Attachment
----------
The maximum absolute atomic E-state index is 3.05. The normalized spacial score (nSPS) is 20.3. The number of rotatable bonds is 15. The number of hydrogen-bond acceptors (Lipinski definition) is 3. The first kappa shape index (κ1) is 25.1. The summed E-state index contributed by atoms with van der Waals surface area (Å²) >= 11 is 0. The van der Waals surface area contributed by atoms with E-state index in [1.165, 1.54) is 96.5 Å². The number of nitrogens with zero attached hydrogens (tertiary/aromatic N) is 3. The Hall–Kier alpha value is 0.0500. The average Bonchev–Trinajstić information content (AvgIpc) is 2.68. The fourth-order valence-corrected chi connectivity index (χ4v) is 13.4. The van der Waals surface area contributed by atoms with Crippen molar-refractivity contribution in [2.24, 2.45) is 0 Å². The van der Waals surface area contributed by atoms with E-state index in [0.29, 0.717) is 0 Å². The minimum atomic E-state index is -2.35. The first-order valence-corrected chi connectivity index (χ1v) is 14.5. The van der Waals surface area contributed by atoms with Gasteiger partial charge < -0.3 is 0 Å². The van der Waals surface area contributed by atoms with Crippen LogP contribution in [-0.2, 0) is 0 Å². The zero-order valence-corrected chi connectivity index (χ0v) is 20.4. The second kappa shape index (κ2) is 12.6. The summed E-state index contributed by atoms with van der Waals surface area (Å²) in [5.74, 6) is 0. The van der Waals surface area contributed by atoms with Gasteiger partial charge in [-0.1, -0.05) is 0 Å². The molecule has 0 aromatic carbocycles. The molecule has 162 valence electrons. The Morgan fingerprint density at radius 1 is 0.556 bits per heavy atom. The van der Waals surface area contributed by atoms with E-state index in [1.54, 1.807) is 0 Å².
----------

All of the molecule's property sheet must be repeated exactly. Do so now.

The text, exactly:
The maximum absolute atomic E-state index is 3.05. The normalized spacial score (nSPS) is 20.3. The number of rotatable bonds is 15. The number of hydrogen-bond acceptors (Lipinski definition) is 3. The first kappa shape index (κ1) is 25.1. The summed E-state index contributed by atoms with van der Waals surface area (Å²) >= 11 is 0. The van der Waals surface area contributed by atoms with E-state index in [1.165, 1.54) is 96.5 Å². The number of nitrogens with zero attached hydrogens (tertiary/aromatic N) is 3. The Hall–Kier alpha value is 0.0500. The average Bonchev–Trinajstić information content (AvgIpc) is 2.68. The fourth-order valence-corrected chi connectivity index (χ4v) is 13.4. The van der Waals surface area contributed by atoms with Crippen molar-refractivity contribution in [2.24, 2.45) is 0 Å². The van der Waals surface area contributed by atoms with E-state index in [0.29, 0.717) is 0 Å². The minimum atomic E-state index is -2.35. The first-order valence-corrected chi connectivity index (χ1v) is 14.5. The van der Waals surface area contributed by atoms with Gasteiger partial charge < -0.3 is 0 Å². The van der Waals surface area contributed by atoms with Crippen LogP contribution in [-0.2, 0) is 0 Å². The zero-order valence-corrected chi connectivity index (χ0v) is 20.4. The second kappa shape index (κ2) is 12.6. The summed E-state index contributed by atoms with van der Waals surface area (Å²) in [5.74, 6) is 0. The van der Waals surface area contributed by atoms with Gasteiger partial charge in [-0.1, -0.05) is 0 Å². The molecule has 0 aromatic carbocycles. The molecule has 162 valence electrons. The Morgan fingerprint density at radius 1 is 0.556 bits per heavy atom. The van der Waals surface area contributed by atoms with E-state index in [1.54, 1.807) is 0 Å².